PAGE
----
Susan has directed the writing program in undergraduate colleges, taught in the writing and English departments, and criminal justice departments.
Students with learning disabilities have had many people helping them along the way. Their parents have most likely been their strongest advocates throughout their elementary and middle school years. Most parents have a complete understanding of the nature of the disability, the student's strengths and weaknesses, and the accommodations necessary for their child to succeed.
This is helpful when the child is young, but as the student reaches upper middle school and high school, it is time for them to take on the role of advocate. There are a number of things that need to happen for that 'passing of the torch' to take place.
It is absolutely necessary for students with learning disabilities to be a self-advocate. This means being able to understand the nature of their disability, articulate their strengths, and understand their weaknesses. In order to self-advocate, students need to be able to know what accommodations work best for them, and they need to be able to speak with teachers about these needs in clear and succinct ways.
As a teacher, your role in the acquisition of self-advocacy and self-reflection skills is vital because you can model the best practices and help the student reinforce them by using them. Teaching self-advocacy and self-reflection go hand in hand.
Self-advocacy helps students gain confidence and develop the skills necessary for independence. These are incredibly important for the learning disabled student, because the disability often makes the student feel as though they are less than other students. Our goal as educators is to help the student build on their weaknesses by capitalizing on their strengths. The student who self-advocates is:
- Aware of their strengths and limitations
- Knowledgeable of their interests and preferences
- Able to take action when needed
- Able to set goals
- Able to manage time effectively
- Able to evaluate and regulate behavior
- Aware of their rights
- A problem solver
- Responsible for their actions or decisions
- Able to reflect and review
In order to help the student achieve these skills, we must develop strategies that will help them learn to self-advocate by becoming self-reflective. Taking the time to work with students in a methodical way will allow them to gain the skills necessary to achieve success and gain independence.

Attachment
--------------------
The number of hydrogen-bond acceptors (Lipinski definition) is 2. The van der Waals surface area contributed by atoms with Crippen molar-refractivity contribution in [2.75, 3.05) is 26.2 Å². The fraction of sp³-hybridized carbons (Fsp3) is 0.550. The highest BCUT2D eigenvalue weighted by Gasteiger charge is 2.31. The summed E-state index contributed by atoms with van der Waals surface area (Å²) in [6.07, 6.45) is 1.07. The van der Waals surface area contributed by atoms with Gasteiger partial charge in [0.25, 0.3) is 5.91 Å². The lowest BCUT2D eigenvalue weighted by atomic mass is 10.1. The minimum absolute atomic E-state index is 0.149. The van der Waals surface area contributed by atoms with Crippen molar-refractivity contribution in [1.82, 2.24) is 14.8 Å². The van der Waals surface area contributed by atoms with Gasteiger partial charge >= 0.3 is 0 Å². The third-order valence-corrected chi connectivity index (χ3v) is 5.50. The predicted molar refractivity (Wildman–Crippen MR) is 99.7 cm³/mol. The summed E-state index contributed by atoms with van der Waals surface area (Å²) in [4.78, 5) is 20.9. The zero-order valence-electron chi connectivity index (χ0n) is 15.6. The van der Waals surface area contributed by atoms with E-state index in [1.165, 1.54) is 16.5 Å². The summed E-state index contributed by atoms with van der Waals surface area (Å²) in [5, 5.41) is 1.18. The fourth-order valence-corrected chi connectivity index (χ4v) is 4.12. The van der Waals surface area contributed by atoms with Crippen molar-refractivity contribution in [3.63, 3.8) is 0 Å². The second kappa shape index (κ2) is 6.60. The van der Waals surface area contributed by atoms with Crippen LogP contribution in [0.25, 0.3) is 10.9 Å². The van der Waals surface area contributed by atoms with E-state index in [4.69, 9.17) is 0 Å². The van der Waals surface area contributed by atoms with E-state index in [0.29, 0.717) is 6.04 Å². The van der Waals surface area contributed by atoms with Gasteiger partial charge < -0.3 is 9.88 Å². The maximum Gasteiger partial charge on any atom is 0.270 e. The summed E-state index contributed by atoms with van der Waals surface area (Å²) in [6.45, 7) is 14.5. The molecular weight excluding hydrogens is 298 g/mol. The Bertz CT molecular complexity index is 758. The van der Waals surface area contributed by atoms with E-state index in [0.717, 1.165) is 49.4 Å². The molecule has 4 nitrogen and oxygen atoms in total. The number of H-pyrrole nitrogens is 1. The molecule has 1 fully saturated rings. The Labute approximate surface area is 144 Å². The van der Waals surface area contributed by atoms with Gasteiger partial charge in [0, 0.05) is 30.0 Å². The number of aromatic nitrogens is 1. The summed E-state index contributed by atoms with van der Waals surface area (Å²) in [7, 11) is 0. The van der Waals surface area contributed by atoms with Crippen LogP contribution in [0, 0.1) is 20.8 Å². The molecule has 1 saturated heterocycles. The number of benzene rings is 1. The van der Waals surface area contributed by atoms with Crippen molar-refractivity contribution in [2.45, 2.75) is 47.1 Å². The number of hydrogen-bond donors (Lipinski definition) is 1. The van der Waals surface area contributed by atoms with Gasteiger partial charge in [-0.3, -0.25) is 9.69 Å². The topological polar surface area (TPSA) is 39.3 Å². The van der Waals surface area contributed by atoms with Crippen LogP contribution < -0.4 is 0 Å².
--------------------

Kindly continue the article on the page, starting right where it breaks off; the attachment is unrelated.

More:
To help this student, take the time to have the student work through the process of learning how to self-advocate. Asking them questions that will help them reflect is what will make all the difference.
Resources & Problem Solving
Ask yourself, what does the student need to know to be successful? The list is endless, but the more you try to anticipate what the needs might be the more you can build in opportunities for the student to practice. What would help? Ask the student to consider the situation then tell you what he or she would do. Perhaps you could role play or offer language that might be used.
Try to anticipate what the questions might be so you can help the student understand how to approach the situation. For example, the student might need to know if the professor will allow more time for an assignment as an accommodation.
Help them to problem solve themselves. If the student does not know how to start an assignment, your question might be, 'Who could you ask who might be able to help you?' Give the student the opportunity to solve the problem on their own rather than having you give them the answer. It is possible they will come up with answers like a classmate, the teacher, or the syllabus. Your best bet is to keep pushing until they have exhausted all of the possibilities. This helps them learn that the more possibilities for solutions, the better off they're going to be.
Time and Place
Working with a student to determine when it is best to ask the question is important. Often, boundaries are difficult for the learning disabled student. Try to get the student to stop and consider whether this is a question that must be asked at this moment, even if that means interrupting. There are questions that cannot wait, but there are definitely ones that can. Help the student be able to differentiate between the two.
Help them think about what might be private compared to public information. Should I ask the question in the classroom in front of all the students, or should I wait until I can speak to the teacher privately? It's also a chance for you to talk to the student about reading the signs. Is the teacher in a hurry? Are there just a few minutes of class left? Will you have more time if you speak to the teacher in the office? These are questions that will help the student consider 'when' is the best time.
Deciding how much information to share about the student's disability is up to the student, but we can help them consider how much they want to share. How much information does someone need in order to provide the accommodations that are necessary? Having conversations with the student will help solidify their position so they will know how to proceed.
Self-advocacy for the learning disabled student is being able to understand the nature of their disability, articulate their strengths, and understand their weaknesses. Self-advocacy and self-reflection are a must-have for learning disabled students to become successful, independent learners. As a teacher, using questioning techniques to help the student problem solve on their own and know the right time, place, and amount of information for their questions can help students grow and learn to be engaged self-advocates.
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